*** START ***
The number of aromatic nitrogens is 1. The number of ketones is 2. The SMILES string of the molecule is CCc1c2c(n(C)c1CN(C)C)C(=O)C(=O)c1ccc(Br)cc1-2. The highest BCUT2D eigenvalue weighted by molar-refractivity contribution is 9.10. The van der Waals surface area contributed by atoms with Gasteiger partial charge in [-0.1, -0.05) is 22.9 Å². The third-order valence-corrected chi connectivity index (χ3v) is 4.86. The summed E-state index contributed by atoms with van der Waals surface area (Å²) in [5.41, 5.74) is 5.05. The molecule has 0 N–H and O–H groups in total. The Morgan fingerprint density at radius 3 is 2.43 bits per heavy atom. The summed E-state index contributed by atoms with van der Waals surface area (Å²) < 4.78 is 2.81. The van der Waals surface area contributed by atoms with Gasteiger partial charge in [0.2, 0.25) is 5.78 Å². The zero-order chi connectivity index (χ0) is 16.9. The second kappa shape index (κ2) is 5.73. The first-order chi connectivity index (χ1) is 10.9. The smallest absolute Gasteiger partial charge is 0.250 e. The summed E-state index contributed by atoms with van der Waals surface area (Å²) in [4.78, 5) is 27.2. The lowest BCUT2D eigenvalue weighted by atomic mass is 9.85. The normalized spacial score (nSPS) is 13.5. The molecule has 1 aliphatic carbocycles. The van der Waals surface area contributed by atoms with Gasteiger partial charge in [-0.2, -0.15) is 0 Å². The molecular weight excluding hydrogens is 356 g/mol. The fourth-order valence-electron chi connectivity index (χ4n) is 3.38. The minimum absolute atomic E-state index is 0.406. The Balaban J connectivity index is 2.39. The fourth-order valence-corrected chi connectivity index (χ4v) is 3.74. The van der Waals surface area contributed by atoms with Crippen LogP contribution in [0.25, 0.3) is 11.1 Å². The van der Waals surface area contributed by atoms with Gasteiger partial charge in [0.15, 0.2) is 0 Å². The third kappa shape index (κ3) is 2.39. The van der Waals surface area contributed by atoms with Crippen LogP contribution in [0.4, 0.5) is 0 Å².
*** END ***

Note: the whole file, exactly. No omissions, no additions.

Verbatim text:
The number of aromatic nitrogens is 1. The number of ketones is 2. The SMILES string of the molecule is CCc1c2c(n(C)c1CN(C)C)C(=O)C(=O)c1ccc(Br)cc1-2. The highest BCUT2D eigenvalue weighted by molar-refractivity contribution is 9.10. The van der Waals surface area contributed by atoms with Gasteiger partial charge in [-0.1, -0.05) is 22.9 Å². The third-order valence-corrected chi connectivity index (χ3v) is 4.86. The summed E-state index contributed by atoms with van der Waals surface area (Å²) in [5.41, 5.74) is 5.05. The molecule has 0 N–H and O–H groups in total. The Morgan fingerprint density at radius 3 is 2.43 bits per heavy atom. The summed E-state index contributed by atoms with van der Waals surface area (Å²) < 4.78 is 2.81. The van der Waals surface area contributed by atoms with Gasteiger partial charge in [0.2, 0.25) is 5.78 Å². The zero-order chi connectivity index (χ0) is 16.9. The second kappa shape index (κ2) is 5.73. The first-order chi connectivity index (χ1) is 10.9. The smallest absolute Gasteiger partial charge is 0.250 e. The summed E-state index contributed by atoms with van der Waals surface area (Å²) in [4.78, 5) is 27.2. The lowest BCUT2D eigenvalue weighted by atomic mass is 9.85. The normalized spacial score (nSPS) is 13.5. The molecule has 1 aliphatic carbocycles. The van der Waals surface area contributed by atoms with Gasteiger partial charge in [-0.2, -0.15) is 0 Å². The molecular weight excluding hydrogens is 356 g/mol. The fourth-order valence-electron chi connectivity index (χ4n) is 3.38. The minimum absolute atomic E-state index is 0.406. The Balaban J connectivity index is 2.39. The fourth-order valence-corrected chi connectivity index (χ4v) is 3.74. The van der Waals surface area contributed by atoms with Crippen LogP contribution in [0.25, 0.3) is 11.1 Å². The van der Waals surface area contributed by atoms with Gasteiger partial charge in [0.15, 0.2) is 0 Å². The third kappa shape index (κ3) is 2.39. The van der Waals surface area contributed by atoms with Crippen LogP contribution in [0.4, 0.5) is 0 Å².